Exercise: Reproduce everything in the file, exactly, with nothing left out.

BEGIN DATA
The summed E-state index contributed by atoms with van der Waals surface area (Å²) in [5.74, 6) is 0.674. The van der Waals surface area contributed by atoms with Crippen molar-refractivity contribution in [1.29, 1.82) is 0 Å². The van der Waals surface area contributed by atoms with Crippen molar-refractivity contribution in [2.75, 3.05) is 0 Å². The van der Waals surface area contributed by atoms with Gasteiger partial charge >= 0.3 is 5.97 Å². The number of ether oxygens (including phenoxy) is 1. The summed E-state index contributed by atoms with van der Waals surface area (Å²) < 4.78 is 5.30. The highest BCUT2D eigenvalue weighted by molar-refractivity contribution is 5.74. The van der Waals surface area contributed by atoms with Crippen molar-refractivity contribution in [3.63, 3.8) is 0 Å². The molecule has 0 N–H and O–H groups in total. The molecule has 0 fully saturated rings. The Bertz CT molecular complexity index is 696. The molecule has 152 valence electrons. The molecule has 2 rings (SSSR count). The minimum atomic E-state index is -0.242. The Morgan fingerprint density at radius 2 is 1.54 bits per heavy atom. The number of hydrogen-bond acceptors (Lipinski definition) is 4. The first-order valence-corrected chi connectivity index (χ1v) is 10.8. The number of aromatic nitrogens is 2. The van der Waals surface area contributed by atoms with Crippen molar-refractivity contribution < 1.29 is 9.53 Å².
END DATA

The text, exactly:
The summed E-state index contributed by atoms with van der Waals surface area (Å²) in [5.74, 6) is 0.674. The van der Waals surface area contributed by atoms with Crippen molar-refractivity contribution in [1.29, 1.82) is 0 Å². The van der Waals surface area contributed by atoms with Crippen molar-refractivity contribution in [2.75, 3.05) is 0 Å². The van der Waals surface area contributed by atoms with Gasteiger partial charge >= 0.3 is 5.97 Å². The number of ether oxygens (including phenoxy) is 1. The summed E-state index contributed by atoms with van der Waals surface area (Å²) < 4.78 is 5.30. The highest BCUT2D eigenvalue weighted by molar-refractivity contribution is 5.74. The van der Waals surface area contributed by atoms with Crippen molar-refractivity contribution in [3.63, 3.8) is 0 Å². The molecule has 0 N–H and O–H groups in total. The molecule has 0 fully saturated rings. The Bertz CT molecular complexity index is 696. The molecule has 152 valence electrons. The molecule has 2 rings (SSSR count). The minimum atomic E-state index is -0.242. The Morgan fingerprint density at radius 2 is 1.54 bits per heavy atom. The number of hydrogen-bond acceptors (Lipinski definition) is 4. The first-order valence-corrected chi connectivity index (χ1v) is 10.8. The number of aromatic nitrogens is 2. The van der Waals surface area contributed by atoms with Crippen molar-refractivity contribution < 1.29 is 9.53 Å².